Deserts are incredible. They are vast, seemingly endless pieces of land that stretch out into infinity. They are desolate yet peaceful. They are tranquil and dangerous at the same time. They are devoid of life, and yet they’re home to some of the most epic and weighty biblical (and other) stories. They’re rich and utterly barren at the same time. But what are the world’s greatest deserts? Actually, what exactly is a desert? Often depicted as an expanse of arid, excessively dry land with sparse vegetation, here are some of the world’s most incredible deserts.
The Sahara desert is one of the most iconic deserts n the world, and for good reason. Located on the African continent, the entire desert comprises an area totaling 3,600,000 square miles. It’s the third-largest desert in the world and the largest hot desert. Its name is derived from the Arabic word for ‘desert’, roughly pronounced ‘sahra’ in singular and ‘sahara’ in the plural.
This is where things get interesting. You see, not all deserts are endless expanses of sand. There are, curiously enough, polar deserts too. These polar deserts, also known as ice deserts, are regions of the Earth that fall under an ice cap climate. Much like regular deserts, polar deserts have an extremely low amount of annual rainfall. What distinguishes them from your run-of-the-mill deserts is their low temperatures and evapotranspiration, i.e. the sum of water evaporation from their surface up to the atmosphere.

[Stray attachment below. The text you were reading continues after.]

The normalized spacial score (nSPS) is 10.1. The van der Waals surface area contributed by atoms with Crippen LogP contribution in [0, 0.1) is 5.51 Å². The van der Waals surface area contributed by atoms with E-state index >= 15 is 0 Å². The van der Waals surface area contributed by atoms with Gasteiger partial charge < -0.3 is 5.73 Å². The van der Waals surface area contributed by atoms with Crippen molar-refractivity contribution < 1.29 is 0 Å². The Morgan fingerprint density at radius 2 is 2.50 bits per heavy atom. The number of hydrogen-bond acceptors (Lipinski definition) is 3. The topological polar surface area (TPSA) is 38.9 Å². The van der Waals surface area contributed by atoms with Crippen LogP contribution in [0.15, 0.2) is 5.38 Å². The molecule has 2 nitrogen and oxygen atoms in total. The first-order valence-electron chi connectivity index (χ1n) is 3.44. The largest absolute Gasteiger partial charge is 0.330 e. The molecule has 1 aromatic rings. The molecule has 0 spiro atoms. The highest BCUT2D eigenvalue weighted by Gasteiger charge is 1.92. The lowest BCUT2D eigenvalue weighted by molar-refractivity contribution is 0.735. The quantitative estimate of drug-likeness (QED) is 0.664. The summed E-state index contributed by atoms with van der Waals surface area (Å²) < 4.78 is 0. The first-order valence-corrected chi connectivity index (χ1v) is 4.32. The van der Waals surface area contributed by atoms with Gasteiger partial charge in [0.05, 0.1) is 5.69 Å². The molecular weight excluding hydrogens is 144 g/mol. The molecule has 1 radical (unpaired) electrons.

Boasting a staggering area of approximately 5,482,651 squared miles, Antarctica is the largest desert in the entire world. Not bad for a desert with no sand at all. Antarctica’s terrain is composed of only polar ice and tundra. making it basically an icy field of seemingly endless nothingness. Located in the geographic South Pole, Antarctica is considered to be the coldest, driest, and windiest continent of them all. It also has the highest elevation of all the continents, too!